NASA's Stardust mission successfully flew within 236 km (147 miles) of the nucleus of Comet Wild 2 in January 2004, collecting cometary particles and interstellar dust for a sample return to Earth in 2006. The photographs taken during this close flyby of a comet nucleus show jets of dust and a rugged, textured surface. Analysis of the Stardust samples suggests that comets may be more complex than originally thought. Minerals that formed near the sun or other stars were found in the samples, suggesting that materials from the inner regions of the solar system traveled to the outer regions where comets formed.
Another NASA mission, called Deep Impact, consisted of a flyby spacecraft and an impactor. In July 2005, the impactor was released into the path of the nucleus of comet Tempel 1 in a planned collision, which vaporized the impactor and ejected massive amounts of fine, powdery material from beneath the comet's surface. En route to impact, the impactor camera imaged the comet in increasing detail. Two cameras and a spectrometer on the flyby spacecraft recorded the dramatic excavation that revealed the interior composition and structure of the nucleus.
The Deep Impact spacecraft and the Stardust spacecraft are healthy and have been retargeted. Deep Impact's mission, EPOXI (Extrasolar Planet Observation and Deep Impact Extended Investigation), comprises two projects: the Deep Impact Extended Investigation (DIXI) will encounter comet Hartley 2 in 2010 and the Extrasolar Planet Observation and Characterization (EPOCh) investigation will search for Earth-size planets around other stars. NASA returns to comet Tempel 1 in 2011, when the Stardust New Exploration of Tempel 1 (NExT) mission will observe changes since Deep Impact's 2005 encounter.
How Comets Get Their Names
Comet naming can be complicated. Comets are generally named for their discoverer -- either a person or a spacecraft. This International Astronomical Union guideline was developed only in the last century. For example, comet Shoemaker-Levy 9 was so named because it was the ninth short-periodic comet discovered by Eugene and Carolyn Shoemaker and David Levy. Since spacecraft are very effective at spotting comets many comets have LINEAR, SOHO or WISE in their names.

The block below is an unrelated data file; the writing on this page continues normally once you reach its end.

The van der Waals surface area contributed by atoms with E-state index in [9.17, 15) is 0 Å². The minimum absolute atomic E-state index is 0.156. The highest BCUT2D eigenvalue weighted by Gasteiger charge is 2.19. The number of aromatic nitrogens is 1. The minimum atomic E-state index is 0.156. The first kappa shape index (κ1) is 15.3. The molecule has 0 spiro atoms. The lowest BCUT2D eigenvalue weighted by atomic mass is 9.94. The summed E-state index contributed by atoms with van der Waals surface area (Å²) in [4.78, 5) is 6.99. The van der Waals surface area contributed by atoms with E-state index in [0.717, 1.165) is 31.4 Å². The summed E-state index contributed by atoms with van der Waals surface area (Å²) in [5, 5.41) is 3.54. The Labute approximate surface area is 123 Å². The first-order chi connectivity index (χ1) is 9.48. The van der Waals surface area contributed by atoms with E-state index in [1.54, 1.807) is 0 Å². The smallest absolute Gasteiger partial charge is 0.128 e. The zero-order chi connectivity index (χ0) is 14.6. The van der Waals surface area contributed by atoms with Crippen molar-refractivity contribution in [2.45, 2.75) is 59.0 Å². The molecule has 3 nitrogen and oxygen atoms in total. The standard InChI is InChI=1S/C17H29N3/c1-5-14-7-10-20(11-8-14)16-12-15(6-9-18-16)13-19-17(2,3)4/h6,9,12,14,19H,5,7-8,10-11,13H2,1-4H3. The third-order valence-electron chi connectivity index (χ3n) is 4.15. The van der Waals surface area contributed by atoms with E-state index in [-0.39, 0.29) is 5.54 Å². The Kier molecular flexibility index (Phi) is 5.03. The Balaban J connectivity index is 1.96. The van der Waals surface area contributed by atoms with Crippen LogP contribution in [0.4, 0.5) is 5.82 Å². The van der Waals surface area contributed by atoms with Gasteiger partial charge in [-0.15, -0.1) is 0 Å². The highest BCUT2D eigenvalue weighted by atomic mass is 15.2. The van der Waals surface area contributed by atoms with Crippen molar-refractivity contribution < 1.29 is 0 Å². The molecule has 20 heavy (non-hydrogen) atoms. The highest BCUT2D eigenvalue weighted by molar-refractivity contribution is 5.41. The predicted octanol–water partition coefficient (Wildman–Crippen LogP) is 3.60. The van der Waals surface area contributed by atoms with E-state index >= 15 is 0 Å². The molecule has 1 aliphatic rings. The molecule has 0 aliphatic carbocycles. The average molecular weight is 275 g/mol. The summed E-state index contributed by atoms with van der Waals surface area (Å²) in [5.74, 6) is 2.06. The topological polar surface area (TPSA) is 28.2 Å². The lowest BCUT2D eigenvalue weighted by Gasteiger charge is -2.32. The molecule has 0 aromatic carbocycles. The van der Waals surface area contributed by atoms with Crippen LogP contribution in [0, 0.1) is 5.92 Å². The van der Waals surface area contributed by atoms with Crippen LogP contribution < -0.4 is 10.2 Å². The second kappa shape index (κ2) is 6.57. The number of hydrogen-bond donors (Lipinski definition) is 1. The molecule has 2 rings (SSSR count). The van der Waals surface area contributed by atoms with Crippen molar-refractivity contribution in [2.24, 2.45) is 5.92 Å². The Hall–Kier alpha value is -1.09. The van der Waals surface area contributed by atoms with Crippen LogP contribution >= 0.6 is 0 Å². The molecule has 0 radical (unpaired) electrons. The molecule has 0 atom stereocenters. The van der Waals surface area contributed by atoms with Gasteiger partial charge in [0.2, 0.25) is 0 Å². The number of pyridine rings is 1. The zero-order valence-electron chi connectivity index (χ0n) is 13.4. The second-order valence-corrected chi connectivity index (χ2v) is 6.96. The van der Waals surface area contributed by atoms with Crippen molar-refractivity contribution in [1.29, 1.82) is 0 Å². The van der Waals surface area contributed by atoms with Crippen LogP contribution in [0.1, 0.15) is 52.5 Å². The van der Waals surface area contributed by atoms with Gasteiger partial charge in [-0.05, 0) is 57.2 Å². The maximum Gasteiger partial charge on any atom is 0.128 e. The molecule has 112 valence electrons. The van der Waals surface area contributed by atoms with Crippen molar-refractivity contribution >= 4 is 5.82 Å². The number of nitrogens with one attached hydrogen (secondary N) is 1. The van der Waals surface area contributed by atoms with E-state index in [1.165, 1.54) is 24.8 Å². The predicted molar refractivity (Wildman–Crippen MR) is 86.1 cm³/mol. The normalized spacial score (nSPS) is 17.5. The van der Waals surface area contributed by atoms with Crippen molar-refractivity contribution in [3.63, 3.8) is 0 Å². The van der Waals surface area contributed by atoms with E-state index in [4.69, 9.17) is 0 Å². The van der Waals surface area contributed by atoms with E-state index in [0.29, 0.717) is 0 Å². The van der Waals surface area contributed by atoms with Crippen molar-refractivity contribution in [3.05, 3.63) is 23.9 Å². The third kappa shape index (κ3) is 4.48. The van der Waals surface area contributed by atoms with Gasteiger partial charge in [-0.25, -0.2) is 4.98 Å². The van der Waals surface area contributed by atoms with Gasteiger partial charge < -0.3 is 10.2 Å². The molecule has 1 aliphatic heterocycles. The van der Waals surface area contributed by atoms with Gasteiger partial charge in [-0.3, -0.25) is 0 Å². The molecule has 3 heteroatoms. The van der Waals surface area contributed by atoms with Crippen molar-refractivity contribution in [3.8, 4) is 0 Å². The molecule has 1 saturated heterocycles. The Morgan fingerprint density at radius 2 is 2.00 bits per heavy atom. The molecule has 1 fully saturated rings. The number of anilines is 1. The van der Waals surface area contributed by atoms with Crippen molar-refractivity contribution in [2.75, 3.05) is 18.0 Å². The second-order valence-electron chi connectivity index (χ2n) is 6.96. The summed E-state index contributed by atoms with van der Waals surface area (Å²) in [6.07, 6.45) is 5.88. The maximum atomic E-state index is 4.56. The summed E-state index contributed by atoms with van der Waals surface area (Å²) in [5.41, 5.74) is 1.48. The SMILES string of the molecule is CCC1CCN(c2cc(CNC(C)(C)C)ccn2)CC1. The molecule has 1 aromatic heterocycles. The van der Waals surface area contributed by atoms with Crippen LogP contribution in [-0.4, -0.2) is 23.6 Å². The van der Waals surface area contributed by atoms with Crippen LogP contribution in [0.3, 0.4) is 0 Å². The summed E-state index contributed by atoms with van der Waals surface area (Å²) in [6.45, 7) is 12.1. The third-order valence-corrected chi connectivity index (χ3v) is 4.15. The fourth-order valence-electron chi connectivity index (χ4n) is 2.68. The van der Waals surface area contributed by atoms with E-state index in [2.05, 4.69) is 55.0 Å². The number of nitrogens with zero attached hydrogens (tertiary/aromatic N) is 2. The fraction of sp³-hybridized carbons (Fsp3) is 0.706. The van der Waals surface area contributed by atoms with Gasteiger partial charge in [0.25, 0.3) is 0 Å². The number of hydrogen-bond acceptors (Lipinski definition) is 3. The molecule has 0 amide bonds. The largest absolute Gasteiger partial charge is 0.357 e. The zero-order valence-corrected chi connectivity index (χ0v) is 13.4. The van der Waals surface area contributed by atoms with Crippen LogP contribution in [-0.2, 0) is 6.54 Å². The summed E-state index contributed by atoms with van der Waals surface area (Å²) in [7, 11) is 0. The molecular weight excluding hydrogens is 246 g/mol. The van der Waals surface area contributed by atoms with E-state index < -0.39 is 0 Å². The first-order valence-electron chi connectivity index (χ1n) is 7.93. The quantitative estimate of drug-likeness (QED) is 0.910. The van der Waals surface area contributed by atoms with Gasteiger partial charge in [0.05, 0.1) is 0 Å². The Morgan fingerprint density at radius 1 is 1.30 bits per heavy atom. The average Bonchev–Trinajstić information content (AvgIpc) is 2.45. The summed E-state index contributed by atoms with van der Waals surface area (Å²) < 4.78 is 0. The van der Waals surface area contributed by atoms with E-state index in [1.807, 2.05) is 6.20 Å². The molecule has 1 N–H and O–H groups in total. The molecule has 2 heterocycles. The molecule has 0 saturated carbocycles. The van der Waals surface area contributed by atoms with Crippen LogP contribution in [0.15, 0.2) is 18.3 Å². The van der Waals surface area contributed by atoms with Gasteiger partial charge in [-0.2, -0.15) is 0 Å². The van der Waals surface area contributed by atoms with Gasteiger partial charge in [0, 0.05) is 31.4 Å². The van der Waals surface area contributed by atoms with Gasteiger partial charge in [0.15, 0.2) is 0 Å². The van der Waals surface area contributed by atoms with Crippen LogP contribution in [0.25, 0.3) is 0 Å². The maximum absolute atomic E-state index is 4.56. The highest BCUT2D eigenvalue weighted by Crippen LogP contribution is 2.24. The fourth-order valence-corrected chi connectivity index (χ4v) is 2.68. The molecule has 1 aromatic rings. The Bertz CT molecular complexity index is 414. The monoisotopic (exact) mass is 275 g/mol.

- 1070-1080: The comet later designated Halley's Comet is pictured in the Bayeux Tapestry, which chronicles the Battle of Hastings of 1066.
- 1449-1450: Astronomers make one of the first known efforts to record the paths of comets across the night sky.
- 1705: Edmond Halley determines that the comets of 1531, 1607 and 1682 are the same comet and predicts its return in 1758. The comet arrives on schedule and is later named Halley's Comet.
- 1986: An international fleet of five spacecraft converges on comet Halley as it makes its regular (about every 76 years) pass through the inner solar system.
- 1994: In the first observed planetary impact by a comet, awed scientists watch as fragments of comet Shoemaker-Levy 9 smash into Jupiter's atmosphere.
- 2001: Deep Space 1 flies by and photographs comet Borrelly.
- 2004: NASA's Stardust spacecraft collects dust samples from comet Wild 2 and images the nucleus.
- 2005: The Deep Impact impactor collides with comet Tempel 1 to reveal the interior of the nucleus.
- 2006: The Stardust sample return capsule lands in Utah carrying cometary particles and interstellar dust.
- 2009: Scientists announce that the amino acid glycine, a building block of life, was collected by the Stardust spacecraft from comet Wild 2.